Does Coffee Help You Live Longer? It’s Complicated

Does coffee help you live longer? It’s complicated

Another week, another coffee-is-good-for-you study that caught people’s attention. New research found a link between regular coffee consumption and a reduced risk of death. While the findings are the latest to suggest coffee is fine to drink, they aren’t necessarily strong evidence that your daily cup of joe is a lifesaver.

The study was conducted by researchers at Southern Medical University in China and was: published in the Annals of Internal Medicine. It looked at data from the UK Biobank, a long-term research project tracking the health of UK residents. As part of the project, people detailed their dietary habits, including their coffee consumption.

Compared with people who did not report drinking coffee, the researchers found that people who drank coffee (up to 4.5 cups a day) were less likely to die from any cause over a seven-year follow-up period. This pattern persisted after taking into account other factors, such as a person’s lifestyle, and even when people reported drinking sugar-sweetened coffee.

“Moderate consumption of unsweetened and sugar-sweetened coffee was associated with a lower risk of death,” the study authors wrote.

As Gizmodo has covered previously, this is far from the first work to suggest that coffee is good for you. Other studies have found a link between coffee consumption and a lower risk of heart failure, liver damage and even early death. Overall, these studies outperform those that suggest coffee can harm health. So at this point there isn’t much debate about whether coffee is an “unhealthy” food, at least for the average person. (People with certain conditions, such as clinical anxiety, may want to avoid the stimulant effects of caffeine.)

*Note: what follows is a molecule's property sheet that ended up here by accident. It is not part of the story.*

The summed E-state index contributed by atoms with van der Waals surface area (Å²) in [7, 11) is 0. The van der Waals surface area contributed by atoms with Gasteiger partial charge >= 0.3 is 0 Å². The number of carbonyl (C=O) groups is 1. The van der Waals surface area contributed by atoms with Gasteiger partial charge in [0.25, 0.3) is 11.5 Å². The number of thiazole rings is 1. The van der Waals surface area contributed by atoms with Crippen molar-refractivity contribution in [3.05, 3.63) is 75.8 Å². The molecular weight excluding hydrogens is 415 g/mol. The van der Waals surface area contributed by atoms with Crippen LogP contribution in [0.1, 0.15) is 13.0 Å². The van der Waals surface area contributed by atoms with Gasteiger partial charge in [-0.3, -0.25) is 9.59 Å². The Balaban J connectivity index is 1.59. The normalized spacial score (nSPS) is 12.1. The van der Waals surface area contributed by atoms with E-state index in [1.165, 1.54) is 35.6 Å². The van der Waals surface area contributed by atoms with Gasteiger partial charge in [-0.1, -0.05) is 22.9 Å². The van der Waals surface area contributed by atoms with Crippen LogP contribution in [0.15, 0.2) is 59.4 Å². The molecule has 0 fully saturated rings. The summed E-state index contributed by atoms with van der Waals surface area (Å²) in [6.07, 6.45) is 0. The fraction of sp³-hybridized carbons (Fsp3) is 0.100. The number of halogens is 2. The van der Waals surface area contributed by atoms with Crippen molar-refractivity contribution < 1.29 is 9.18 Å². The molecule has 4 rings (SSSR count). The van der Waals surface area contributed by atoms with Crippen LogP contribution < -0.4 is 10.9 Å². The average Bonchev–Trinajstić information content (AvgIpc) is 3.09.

That said, studying the pros and cons of food is always tricky, and food scientists typically have to conduct research that comes with some important limitations. In this study, the authors themselves note, people’s diets were only looked at at one point in time. It is possible that some people started or stopped drinking coffee after the study started. It’s also possible that people misremembered their typical diet, a common flaw in these types of surveys.

But perhaps the most important caveat is that correlation isn’t causality per se. Coffee-drinking people can be different from people who abstain on purpose. For example, they tend to exercise more or eat healthier. Scientists do try to adjust for these kinds of factors, but it is often not possible to completely remove this kind of noise from the data.

Interestingly, the study did not find the same correlation for artificially sweetened coffee. That could mean mixing your espresso with Splenda instead of a sugar packet makes the drink less healthy, but it could also be an example of why these conclusions might not be as firm as the headlines make them seem.

This type of research, also known as observational research, is an important part of science. Often times, we simply cannot run a gold standard clinical trial to test theories about the world. But we also shouldn’t take the numbers a single study spews out as gospel (in this one, the associated risk of premature death was up to 30% lower for coffee drinkers). Given the bulk of the evidence, you can rest easy knowing that drinking coffee in moderation probably won’t do you any harm. But any conclusion beyond that is murkier.

And honestly, who cares? I definitely don’t drink my daily coffee because I think it will help me live longer – I just love the taste and the morning pep it gives me.

#coffee #live #longer #complicated

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